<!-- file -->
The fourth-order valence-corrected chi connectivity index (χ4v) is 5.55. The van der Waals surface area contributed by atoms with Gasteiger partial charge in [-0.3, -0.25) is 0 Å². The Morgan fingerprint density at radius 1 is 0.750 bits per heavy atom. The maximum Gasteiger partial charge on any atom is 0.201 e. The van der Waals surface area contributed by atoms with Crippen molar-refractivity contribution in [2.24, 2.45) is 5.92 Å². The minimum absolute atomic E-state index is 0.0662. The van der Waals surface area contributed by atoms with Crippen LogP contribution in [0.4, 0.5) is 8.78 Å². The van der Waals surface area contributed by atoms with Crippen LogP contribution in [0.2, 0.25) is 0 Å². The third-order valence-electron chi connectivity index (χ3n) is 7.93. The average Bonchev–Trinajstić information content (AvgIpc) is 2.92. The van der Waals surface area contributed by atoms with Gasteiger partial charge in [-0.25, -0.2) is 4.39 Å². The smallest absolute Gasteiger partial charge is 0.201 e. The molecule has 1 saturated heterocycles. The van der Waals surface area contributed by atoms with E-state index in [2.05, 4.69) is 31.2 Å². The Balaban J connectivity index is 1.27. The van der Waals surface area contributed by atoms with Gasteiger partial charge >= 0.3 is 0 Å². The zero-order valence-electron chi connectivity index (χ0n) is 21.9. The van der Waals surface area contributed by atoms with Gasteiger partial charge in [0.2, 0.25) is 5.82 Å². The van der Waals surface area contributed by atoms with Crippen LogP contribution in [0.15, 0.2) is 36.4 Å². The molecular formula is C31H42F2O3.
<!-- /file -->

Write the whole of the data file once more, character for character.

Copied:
The fourth-order valence-corrected chi connectivity index (χ4v) is 5.55. The van der Waals surface area contributed by atoms with Gasteiger partial charge in [-0.3, -0.25) is 0 Å². The Morgan fingerprint density at radius 1 is 0.750 bits per heavy atom. The maximum Gasteiger partial charge on any atom is 0.201 e. The van der Waals surface area contributed by atoms with Crippen molar-refractivity contribution in [2.24, 2.45) is 5.92 Å². The minimum absolute atomic E-state index is 0.0662. The van der Waals surface area contributed by atoms with Crippen LogP contribution in [0.4, 0.5) is 8.78 Å². The van der Waals surface area contributed by atoms with Crippen LogP contribution in [0.2, 0.25) is 0 Å². The third-order valence-electron chi connectivity index (χ3n) is 7.93. The average Bonchev–Trinajstić information content (AvgIpc) is 2.92. The van der Waals surface area contributed by atoms with Gasteiger partial charge in [-0.25, -0.2) is 4.39 Å². The smallest absolute Gasteiger partial charge is 0.201 e. The molecule has 1 saturated heterocycles. The van der Waals surface area contributed by atoms with E-state index in [2.05, 4.69) is 31.2 Å². The Balaban J connectivity index is 1.27. The van der Waals surface area contributed by atoms with Gasteiger partial charge >= 0.3 is 0 Å². The zero-order valence-electron chi connectivity index (χ0n) is 21.9. The van der Waals surface area contributed by atoms with Gasteiger partial charge in [0.2, 0.25) is 5.82 Å². The van der Waals surface area contributed by atoms with Crippen LogP contribution in [0.15, 0.2) is 36.4 Å². The molecular formula is C31H42F2O3.